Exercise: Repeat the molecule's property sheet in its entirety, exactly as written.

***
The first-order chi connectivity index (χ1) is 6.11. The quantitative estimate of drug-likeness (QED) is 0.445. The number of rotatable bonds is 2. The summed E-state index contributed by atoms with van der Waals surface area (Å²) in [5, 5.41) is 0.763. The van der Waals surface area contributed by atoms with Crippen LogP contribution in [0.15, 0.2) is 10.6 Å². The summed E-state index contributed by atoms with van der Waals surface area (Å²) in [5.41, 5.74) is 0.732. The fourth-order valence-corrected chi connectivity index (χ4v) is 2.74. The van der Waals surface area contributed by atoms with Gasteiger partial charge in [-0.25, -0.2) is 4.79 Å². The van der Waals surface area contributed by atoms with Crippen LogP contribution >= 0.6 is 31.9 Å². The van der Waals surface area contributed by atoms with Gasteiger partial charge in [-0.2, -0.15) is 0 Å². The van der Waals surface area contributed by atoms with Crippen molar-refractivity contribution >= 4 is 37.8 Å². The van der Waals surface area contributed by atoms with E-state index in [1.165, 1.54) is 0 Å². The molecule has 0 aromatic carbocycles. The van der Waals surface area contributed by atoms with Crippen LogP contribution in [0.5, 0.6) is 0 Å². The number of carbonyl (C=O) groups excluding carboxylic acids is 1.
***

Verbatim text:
The first-order chi connectivity index (χ1) is 6.11. The quantitative estimate of drug-likeness (QED) is 0.445. The number of rotatable bonds is 2. The summed E-state index contributed by atoms with van der Waals surface area (Å²) in [5, 5.41) is 0.763. The van der Waals surface area contributed by atoms with Crippen LogP contribution in [0.15, 0.2) is 10.6 Å². The summed E-state index contributed by atoms with van der Waals surface area (Å²) in [5.41, 5.74) is 0.732. The fourth-order valence-corrected chi connectivity index (χ4v) is 2.74. The van der Waals surface area contributed by atoms with Gasteiger partial charge in [-0.25, -0.2) is 4.79 Å². The van der Waals surface area contributed by atoms with Crippen LogP contribution >= 0.6 is 31.9 Å². The van der Waals surface area contributed by atoms with Gasteiger partial charge in [-0.2, -0.15) is 0 Å². The van der Waals surface area contributed by atoms with Crippen molar-refractivity contribution >= 4 is 37.8 Å². The van der Waals surface area contributed by atoms with E-state index in [1.165, 1.54) is 0 Å². The molecule has 0 aromatic carbocycles. The van der Waals surface area contributed by atoms with Crippen LogP contribution in [0.5, 0.6) is 0 Å². The number of carbonyl (C=O) groups excluding carboxylic acids is 1.